Monica Valentovic, PhD
Professor & Research Cluster Coordinator
Phone: (304) 696-7332
My educational background has provided an emphasis on pharmacology, pharmacokinetics, drug metabolism and toxicology. I have published over 95 research papers, over 150 abstracts and 7 book chapters on drug pharmacokinetics, toxicity and metabolism of xenobiotics. My graduate education provided a strong background in the area of drug metabolism as well as toxicology. I have considerable experience with HPLC analysis of drugs, biomarkers of oxidative stress, endogenous substances (prostaglandins, ADP and ATP) as well as cellular markers of toxicity. We have considerable experience examining alterations in proteins due to toxicity. My laboratory has 2 Alliance Waters HPLC systems that are dedicated to analysis of pharmaceutical agents, endogenous substances and toxins. Our laboratory is active in examination of the mechanisms of toxicity of drugs and environmental agents in vivo as well as in vitro. I have been on numerous NIH study sections and have served as Chair of more than 6 NIH study sections. I was the 2013 recipient of the Marshall University Distinguished Artist and Scholars Award in Science and Technology award which is given to a faculty member as an achievement of research activity. My professional roles include being the Chair Elect of the Division of Toxicology for the American Society of Pharmacology and Experimental Therapeutics and will become Chair in June 2017 of the Division of Toxicology.
Our laboratory is exploring new interventions that will reduce the adverse effects of drugs. We have recently focused on examining ways to reduce the toxicities of cancer chemotherapy agents. Projects available in my lab:
Projects #1 Reducing serious cancer chemotherapy side effects. This is an ongoing project that has been funded by a federal grant from NIH. Our laboratory is evaluating new compounds that may reduce the adverse effects experienced by individuals treated with cancer chemotherapy drugs. In addition, another goal of this project is to come up with methods to improve the effectiveness of the cancer chemotherapeutic agents while lessening the side effects. This project has clear clinical relevance and is translational. One of the projects in this area is a collaborative effort with Dr. Piyali Dasgupta and is funded by NIH. We are investigating cellular changes in toxicity, specifically we want to explore changes in the mitochondria as well as post-translational modifications of proteins caused by exposure to two cancer chemotherapy drugs, doxorubicin or cisplatin. The studies examining doxorubicin are currently funded by an NIH Subaward Pilot grant.
Projects #2 Identification of ways to reduce the liver damage of acetaminophen overdose. Acetaminophen (APAP) is a common ingredient in nonprescription pain, fever and flu remedies. APAP can cause liver damage when used in excess and is the #1 cause of drug induced liver failure. The purpose is to investigate new ways to lower the severe liver failure associated with acetaminophen overdose. Acetaminophen is an over the counter agent for pain and fever that is very safe but when taken in excess can damage the liver and kidney. Once this damage occurs a liver transplant may be the only alternative. This project is examining how a nutraceutical, S-adenosylmethionine (SAMe) reduces acetaminophen mediated liver damage.
Project #3 Mechanisms to reduce diabetic renal complications. Diabetes mellitus afflicts 1 in 50 Americans. Diabetes is the major cause of kidney failure and why people must go on dialysis in the United States. The long-term goal is to examine what makes the diabetic more susceptible to kidney failure. These results may then be applied to develop new treatments for diabetics. Individuals (students or faculty) involved with this project will participate in examining cellular changes that may increase cellular stress in the diabetic kidney.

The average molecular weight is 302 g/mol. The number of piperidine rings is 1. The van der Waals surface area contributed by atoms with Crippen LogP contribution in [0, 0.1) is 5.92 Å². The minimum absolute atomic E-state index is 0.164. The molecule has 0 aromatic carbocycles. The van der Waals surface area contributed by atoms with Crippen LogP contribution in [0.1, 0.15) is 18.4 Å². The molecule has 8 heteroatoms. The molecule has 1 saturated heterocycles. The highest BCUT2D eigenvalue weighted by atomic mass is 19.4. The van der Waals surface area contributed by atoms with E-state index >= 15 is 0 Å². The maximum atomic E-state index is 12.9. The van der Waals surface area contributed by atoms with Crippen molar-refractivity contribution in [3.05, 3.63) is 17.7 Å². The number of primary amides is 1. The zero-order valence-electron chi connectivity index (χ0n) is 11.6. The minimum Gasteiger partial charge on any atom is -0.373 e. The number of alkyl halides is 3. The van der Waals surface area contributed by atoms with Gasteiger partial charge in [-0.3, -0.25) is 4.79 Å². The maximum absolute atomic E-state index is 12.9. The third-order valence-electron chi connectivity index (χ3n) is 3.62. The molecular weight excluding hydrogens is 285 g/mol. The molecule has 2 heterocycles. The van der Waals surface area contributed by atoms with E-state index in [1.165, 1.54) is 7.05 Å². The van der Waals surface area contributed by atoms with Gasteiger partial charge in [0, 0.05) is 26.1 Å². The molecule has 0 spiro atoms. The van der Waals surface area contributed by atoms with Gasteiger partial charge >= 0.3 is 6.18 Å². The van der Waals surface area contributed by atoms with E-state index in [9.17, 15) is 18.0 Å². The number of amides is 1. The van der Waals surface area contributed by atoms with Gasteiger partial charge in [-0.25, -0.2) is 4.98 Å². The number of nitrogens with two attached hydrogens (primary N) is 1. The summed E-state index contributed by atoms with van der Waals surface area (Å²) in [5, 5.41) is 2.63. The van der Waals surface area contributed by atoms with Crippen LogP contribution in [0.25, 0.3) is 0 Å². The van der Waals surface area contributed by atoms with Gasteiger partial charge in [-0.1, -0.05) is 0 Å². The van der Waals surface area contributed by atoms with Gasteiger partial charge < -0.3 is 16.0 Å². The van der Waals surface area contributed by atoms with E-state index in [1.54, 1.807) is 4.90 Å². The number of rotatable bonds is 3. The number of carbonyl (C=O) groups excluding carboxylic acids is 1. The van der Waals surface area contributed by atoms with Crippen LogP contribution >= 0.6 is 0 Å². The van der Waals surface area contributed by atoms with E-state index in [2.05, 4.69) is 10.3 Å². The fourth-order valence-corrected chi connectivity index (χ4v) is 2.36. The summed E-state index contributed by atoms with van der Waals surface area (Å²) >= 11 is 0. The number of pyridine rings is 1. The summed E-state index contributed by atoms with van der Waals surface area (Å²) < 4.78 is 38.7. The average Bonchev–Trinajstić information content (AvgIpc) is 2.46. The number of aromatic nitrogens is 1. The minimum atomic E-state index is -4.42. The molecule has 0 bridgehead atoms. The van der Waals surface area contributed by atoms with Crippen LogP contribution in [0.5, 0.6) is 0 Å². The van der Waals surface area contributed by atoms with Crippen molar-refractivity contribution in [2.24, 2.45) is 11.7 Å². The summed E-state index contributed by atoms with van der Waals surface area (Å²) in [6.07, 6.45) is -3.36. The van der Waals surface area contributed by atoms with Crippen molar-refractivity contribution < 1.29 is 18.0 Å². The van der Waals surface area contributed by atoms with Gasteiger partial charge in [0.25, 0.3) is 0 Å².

Project #4 Examination of the mechanism of renal damage by drugs including an antiviral drug and radiocontrast agents. Patients with HIV or hepatitis B must take antiviral agents to slow the progression of heir disease for very long periods of time. Side effects often occur after someone takes an antiviral agent for over 1 year. We are examining the mechanism of damage to the kidney by a commonly used antiviral agent. We are using a normal human proximal tubular epithelial cell culture model for this study. Another project is examining the renal damage of radiocontrast agents which are one of the leading causes of drug induced renal impairment in hospitalized patients. We are examining potential natural substances that may reduce renal damage to the proximal tubule following exposure to radiocontrast agents.
Katie Brown, M.S. Research Technician
Morghan Getty Master’s Graduate Student
Rachel Murphy, Ph.D. Candidate
NASA Graduate WV Space Consortium Research Fellowship 06/01/2015-05/31/2017
Mechanisms of Oxidative Stress Associated with Tenofovir Nephrotoxicity
Dakota Ward, Ph.D. Candidate
NASA Graduate WV Space Consortium Research Fellowship for Dakota Ward 06/01/2016-05/31/2017
Mechanism of Radiocontrast Nephrotoxicity
Mason Dial Undergraduate
NASA Undergraduate Space Consortium Research Fellowship for Mason Dial 11/01/2016-05/01/2017
Cellular Mechanisms of Kaempferol Protection of Cisplatin Renal Cytotoxicity
J. Michael Brown, PhD, PharmD (2012) – Hospital Pharmacist Huntington, WV VA Hospital
Marcus Terneus, PhD (2006), DABT – Senior Toxicologist, Drug Safety and Disposition –Animal Health, Boehringer Ingelheim
R. Chris Harmon, MD, PhD (2003) – Gastroenterologist, Colorado Springs, CO
Sama Kalou, MS, MD (2003)- Internal Medicine
Nizar Noureddine, MS, PhD (2002) – Cardiologist
Jennifer Minigh, PhD (May 2002) Senior Manager Global Regulatory Writing, Amgen
Laurie Scott, PhD (1989) Toxicologist Proctor and Gamble International